Crown Melbourne patrons will find the casino environment a bit different now, as the Victorian Gambling and Casino Control Commission has decided to change the rules regarding electronic gaming machines at the facility. Major changes were made to playtime and spins in order to help reduce harm among players within the facility.
What Changes Were Made?
The Commission decided to make two key changes connected to electronic games. First, players of such games will not be able to play more than one machine at a time. Employees must ensure that players are restricted to one game.
Players are also unable to use an item to hold down the buttons on the machines for continuous play. Such gaming is already prohibited on machines, but players were reportedly using certain items to allow the machines to spin continually.
Changes to the electronic gaming machine rules at the Melbourne casino help the venue fall in line with the Gambling Regulation Act 2003 and the Casino Control Act 1991 regarding responsible gambling objectives.
The decision was also made in response to concerns connected to the investigation into the operator’s license by the Victorian Royal Commission.
Allowed to Continue with Operations Despite Investigation Findings
The license of Crown Melbourne, held by Crown Resorts Limited, is still intact, despite the outcome of the investigation involving anti-money laundering issues. The examination into the casino found that the operator has conducted ‘disgraceful’ actions, believing the provider could be guilty of enabling money laundering activity and misleading gaming regulators.
The casino was allowed to maintain its licensing but must operate under supervision for a two-year time frame. The inquiry also endorsed the idea that James Packer release his shareholder interest in the Crown Resorts company to 5% by 2024.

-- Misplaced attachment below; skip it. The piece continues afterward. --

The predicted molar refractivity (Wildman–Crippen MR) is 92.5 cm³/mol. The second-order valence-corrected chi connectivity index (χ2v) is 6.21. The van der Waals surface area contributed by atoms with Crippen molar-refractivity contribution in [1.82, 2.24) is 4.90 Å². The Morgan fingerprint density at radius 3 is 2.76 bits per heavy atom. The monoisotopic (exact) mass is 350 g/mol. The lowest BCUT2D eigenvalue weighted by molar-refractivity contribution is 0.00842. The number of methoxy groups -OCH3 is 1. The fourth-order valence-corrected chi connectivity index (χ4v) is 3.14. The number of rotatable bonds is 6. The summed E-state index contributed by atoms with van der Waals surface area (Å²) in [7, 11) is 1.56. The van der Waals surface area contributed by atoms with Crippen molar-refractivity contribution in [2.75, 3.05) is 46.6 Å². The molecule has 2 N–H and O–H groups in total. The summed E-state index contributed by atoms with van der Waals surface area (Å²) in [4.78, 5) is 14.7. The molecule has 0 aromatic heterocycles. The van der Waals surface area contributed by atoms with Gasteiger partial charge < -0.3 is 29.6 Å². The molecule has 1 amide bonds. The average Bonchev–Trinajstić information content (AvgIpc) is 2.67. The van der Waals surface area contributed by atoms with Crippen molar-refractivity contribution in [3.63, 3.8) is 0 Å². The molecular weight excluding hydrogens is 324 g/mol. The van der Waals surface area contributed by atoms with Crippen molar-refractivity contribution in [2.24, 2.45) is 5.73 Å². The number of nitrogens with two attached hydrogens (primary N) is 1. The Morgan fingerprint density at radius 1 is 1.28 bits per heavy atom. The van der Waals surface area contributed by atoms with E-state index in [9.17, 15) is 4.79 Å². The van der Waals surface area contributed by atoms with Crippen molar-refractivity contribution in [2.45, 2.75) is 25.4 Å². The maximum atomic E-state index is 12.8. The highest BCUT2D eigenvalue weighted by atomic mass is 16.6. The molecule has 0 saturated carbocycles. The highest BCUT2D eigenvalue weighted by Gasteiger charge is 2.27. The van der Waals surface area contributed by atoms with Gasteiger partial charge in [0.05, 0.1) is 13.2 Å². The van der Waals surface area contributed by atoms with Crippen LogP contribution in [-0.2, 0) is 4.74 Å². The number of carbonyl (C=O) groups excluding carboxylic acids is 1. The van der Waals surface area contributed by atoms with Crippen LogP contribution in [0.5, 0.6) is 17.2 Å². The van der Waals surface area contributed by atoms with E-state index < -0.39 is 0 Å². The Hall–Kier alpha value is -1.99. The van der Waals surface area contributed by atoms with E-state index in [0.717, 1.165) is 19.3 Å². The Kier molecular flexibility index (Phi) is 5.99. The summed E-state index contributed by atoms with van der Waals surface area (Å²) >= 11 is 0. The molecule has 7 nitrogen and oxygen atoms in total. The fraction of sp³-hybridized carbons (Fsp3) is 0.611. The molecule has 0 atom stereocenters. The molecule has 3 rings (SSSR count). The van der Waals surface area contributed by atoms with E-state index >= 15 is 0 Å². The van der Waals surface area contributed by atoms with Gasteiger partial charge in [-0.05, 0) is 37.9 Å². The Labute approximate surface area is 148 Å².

At the time of the investigation outcome, it was suggested that an independent manager be brought to the property to investigate operations, with the authority to direct the board and veto any decisions.
Currently, the Victorian Gambling and Casino Control Commission is evaluating the Royal Commission’s report against the casino and more regulatory action may be presented in the future regarding the Crown Melbourne casino.
The Commission has the authority to create rules regarding electronic gaming machines, which is how the recent changes came to pass. Jason Cremona, the Commission’s Acting Director of Licensing, stated the new rules will help to reduce harm from the machines at the casino.
Cremona pointed out that playing more than one machine is not consistent with the responsible gambling objectives held within current legislation, nor is using items to hold down controls. The Crown Melbourne must ensure that patrons follow the rules and compliance will be monitored by the Commission.